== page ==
SAID: Then they discovered us and started fighting us by the Apache. A lot of people killed, 25 for maximum, and plenty of people injured. I have injury to my back. I have blunt trauma to my flank, left flanks and it was by anti-aircraft guns.

ROBERTSON: Fourteen prisoners are crowded in a tiny room, a mixture of Arabs and Pakistanis. Few want to be identified and aside from Doctor Said, only this 18-year-old Kuwaiti was willing to talk. He says he came to Afghanistan to join the jihad six weeks ago.

"What's done is done" he says. "I don't have anything to say to my parents" but he does want to go home. (END VIDEOTAPE)

ROBERTSON (on camera): Now true or false, these accounts are likely to be heard by investigators trying to ascertain the whereabouts of Osama bin Laden. Now that prison facility we visited was just a few miles from here, and in the night we could hear helicopters coming from the direction of Kandahar in the south, flying to that prison facility and taking off again to the south.

Now at Kandahar itself, Marines have been building a detention center for captured al Qaeda members, and just last night, 15 al Qaeda members were brought in from a prison facility in the north of Afghanistan, near Mazar-e Sharif.

There are now eight FBI investigators on hand at Kandahar City Airport, where the Marines have built this prison facility, on hand to interrogate and investigate and question those al Qaeda members.

They have some quite extreme discretionary powers. They are able, we understand, to offer cash inducements, and in extreme cases, even offer sanctuary in the United States.

Now this prison facility is a tented facility. There are three layers of razor wire outside it. There are Marines guarding inside and outside the prison facility itself.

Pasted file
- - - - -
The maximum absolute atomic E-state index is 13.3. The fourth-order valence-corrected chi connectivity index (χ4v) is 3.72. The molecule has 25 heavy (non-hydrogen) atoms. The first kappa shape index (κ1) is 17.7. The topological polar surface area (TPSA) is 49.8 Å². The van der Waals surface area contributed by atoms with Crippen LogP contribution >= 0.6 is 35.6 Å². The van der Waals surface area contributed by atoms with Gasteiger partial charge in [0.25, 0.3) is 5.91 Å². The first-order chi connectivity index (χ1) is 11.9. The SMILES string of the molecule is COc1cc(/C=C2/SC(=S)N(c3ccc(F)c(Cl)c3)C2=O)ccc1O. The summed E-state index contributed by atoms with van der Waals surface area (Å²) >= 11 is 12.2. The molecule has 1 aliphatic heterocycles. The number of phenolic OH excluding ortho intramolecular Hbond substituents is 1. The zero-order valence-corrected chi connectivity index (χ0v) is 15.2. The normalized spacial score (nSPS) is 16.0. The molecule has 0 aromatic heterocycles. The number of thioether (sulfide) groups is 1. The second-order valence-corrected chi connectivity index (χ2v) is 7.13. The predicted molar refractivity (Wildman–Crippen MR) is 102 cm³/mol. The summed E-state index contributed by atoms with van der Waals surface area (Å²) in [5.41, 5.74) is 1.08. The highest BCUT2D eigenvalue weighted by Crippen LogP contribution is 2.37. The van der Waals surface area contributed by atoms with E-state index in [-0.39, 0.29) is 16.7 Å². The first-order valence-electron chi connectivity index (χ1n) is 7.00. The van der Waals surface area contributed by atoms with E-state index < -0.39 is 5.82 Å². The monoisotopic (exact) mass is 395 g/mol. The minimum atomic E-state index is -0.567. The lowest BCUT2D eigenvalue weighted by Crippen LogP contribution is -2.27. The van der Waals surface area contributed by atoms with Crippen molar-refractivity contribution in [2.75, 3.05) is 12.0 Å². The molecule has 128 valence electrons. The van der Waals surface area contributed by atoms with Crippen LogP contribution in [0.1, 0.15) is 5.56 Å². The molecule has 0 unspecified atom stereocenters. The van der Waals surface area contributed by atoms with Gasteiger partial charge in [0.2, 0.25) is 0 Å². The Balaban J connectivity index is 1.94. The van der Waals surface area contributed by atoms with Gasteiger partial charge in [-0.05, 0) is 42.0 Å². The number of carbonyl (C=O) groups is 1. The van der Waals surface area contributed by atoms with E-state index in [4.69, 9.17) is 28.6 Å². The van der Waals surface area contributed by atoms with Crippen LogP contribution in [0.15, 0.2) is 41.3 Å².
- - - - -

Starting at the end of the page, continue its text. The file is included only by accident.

The extreme measures being taken here are designed to head off what happened in Mazar-e Sharif a month or so ago when there was a revolt by Taliban and al Qaeda members in a prison facility there.

Some of them were armed and it was a week long standoff in which many, many prisoners and other people, including one CIA official were killed.

Now the security measures at Kandahar now very, very tight for all arriving al Qaeda prisoners there. Also in Kandahar City, there is news from the police chief there that the governor and the police chief now know the whereabouts of the Taliban leader, Mullah Mohammed Omar.

But as Mandy Kibel now reports, the searches for him have not yet begun.


AMANDA KIBEL, CNN CORRESPONDENT (voice-over): Traffic police back on Kandahar street, battle drivers who have for years been allowed to do what they want. The chaos of a carnival to mark the end of the month-long fast of Ramadan, everywhere signs of a city determined to turn away from a difficult and painful past.

But those responsible for engineering that past are not forgotten nor forgiven. Kandahar's new Intelligence Chief Haji Jul Alia says his people know where former Taliban leader Mullah Mohammed Omar is, just eight hours away west of Kandahar in Helmand Province, in the district of Bagran. Bagran is a mountainous cave-filled area and once was an al Qaeda stronghold. But Mullah Omar's capture and punishment must wait, says Jul Alia. Right now, there is urgent rebuilding to be done.